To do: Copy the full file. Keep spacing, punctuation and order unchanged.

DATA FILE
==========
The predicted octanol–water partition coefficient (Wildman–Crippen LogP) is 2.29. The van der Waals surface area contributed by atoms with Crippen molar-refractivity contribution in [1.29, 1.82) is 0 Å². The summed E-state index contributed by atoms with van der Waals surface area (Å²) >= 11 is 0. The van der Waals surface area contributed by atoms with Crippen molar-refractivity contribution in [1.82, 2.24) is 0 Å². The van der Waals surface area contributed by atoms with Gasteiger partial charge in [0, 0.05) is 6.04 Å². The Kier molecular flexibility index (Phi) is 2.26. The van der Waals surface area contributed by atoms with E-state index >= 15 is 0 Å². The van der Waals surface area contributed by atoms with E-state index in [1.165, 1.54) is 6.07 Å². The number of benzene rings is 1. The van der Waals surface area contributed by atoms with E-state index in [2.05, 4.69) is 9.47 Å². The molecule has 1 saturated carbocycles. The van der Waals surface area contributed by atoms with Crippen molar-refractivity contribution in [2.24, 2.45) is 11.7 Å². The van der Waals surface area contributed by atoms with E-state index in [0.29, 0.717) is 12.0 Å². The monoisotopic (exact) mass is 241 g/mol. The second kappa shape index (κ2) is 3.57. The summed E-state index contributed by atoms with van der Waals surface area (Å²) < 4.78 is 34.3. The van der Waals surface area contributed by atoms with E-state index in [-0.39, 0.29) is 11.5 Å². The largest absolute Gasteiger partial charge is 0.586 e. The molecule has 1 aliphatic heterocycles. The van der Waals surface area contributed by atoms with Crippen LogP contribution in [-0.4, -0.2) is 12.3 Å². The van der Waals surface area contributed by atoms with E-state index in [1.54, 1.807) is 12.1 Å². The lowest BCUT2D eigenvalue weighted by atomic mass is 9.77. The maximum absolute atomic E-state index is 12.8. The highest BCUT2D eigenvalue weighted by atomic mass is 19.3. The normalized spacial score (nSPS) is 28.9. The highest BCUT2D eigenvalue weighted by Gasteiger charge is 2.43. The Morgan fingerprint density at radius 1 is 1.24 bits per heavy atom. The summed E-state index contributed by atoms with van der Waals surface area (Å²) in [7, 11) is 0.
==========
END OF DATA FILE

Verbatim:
The predicted octanol–water partition coefficient (Wildman–Crippen LogP) is 2.29. The van der Waals surface area contributed by atoms with Crippen molar-refractivity contribution in [1.29, 1.82) is 0 Å². The summed E-state index contributed by atoms with van der Waals surface area (Å²) >= 11 is 0. The van der Waals surface area contributed by atoms with Crippen molar-refractivity contribution in [1.82, 2.24) is 0 Å². The van der Waals surface area contributed by atoms with Gasteiger partial charge in [0, 0.05) is 6.04 Å². The Kier molecular flexibility index (Phi) is 2.26. The van der Waals surface area contributed by atoms with E-state index >= 15 is 0 Å². The van der Waals surface area contributed by atoms with E-state index in [1.165, 1.54) is 6.07 Å². The number of benzene rings is 1. The van der Waals surface area contributed by atoms with E-state index in [2.05, 4.69) is 9.47 Å². The molecule has 1 saturated carbocycles. The van der Waals surface area contributed by atoms with Crippen molar-refractivity contribution in [2.24, 2.45) is 11.7 Å². The van der Waals surface area contributed by atoms with E-state index in [0.29, 0.717) is 12.0 Å². The monoisotopic (exact) mass is 241 g/mol. The second kappa shape index (κ2) is 3.57. The summed E-state index contributed by atoms with van der Waals surface area (Å²) < 4.78 is 34.3. The van der Waals surface area contributed by atoms with E-state index in [-0.39, 0.29) is 11.5 Å². The largest absolute Gasteiger partial charge is 0.586 e. The molecule has 1 aliphatic heterocycles. The van der Waals surface area contributed by atoms with Crippen LogP contribution in [-0.4, -0.2) is 12.3 Å². The van der Waals surface area contributed by atoms with E-state index in [1.54, 1.807) is 12.1 Å². The lowest BCUT2D eigenvalue weighted by atomic mass is 9.77. The maximum absolute atomic E-state index is 12.8. The highest BCUT2D eigenvalue weighted by atomic mass is 19.3. The normalized spacial score (nSPS) is 28.9. The highest BCUT2D eigenvalue weighted by Gasteiger charge is 2.43. The Morgan fingerprint density at radius 1 is 1.24 bits per heavy atom. The summed E-state index contributed by atoms with van der Waals surface area (Å²) in [7, 11) is 0.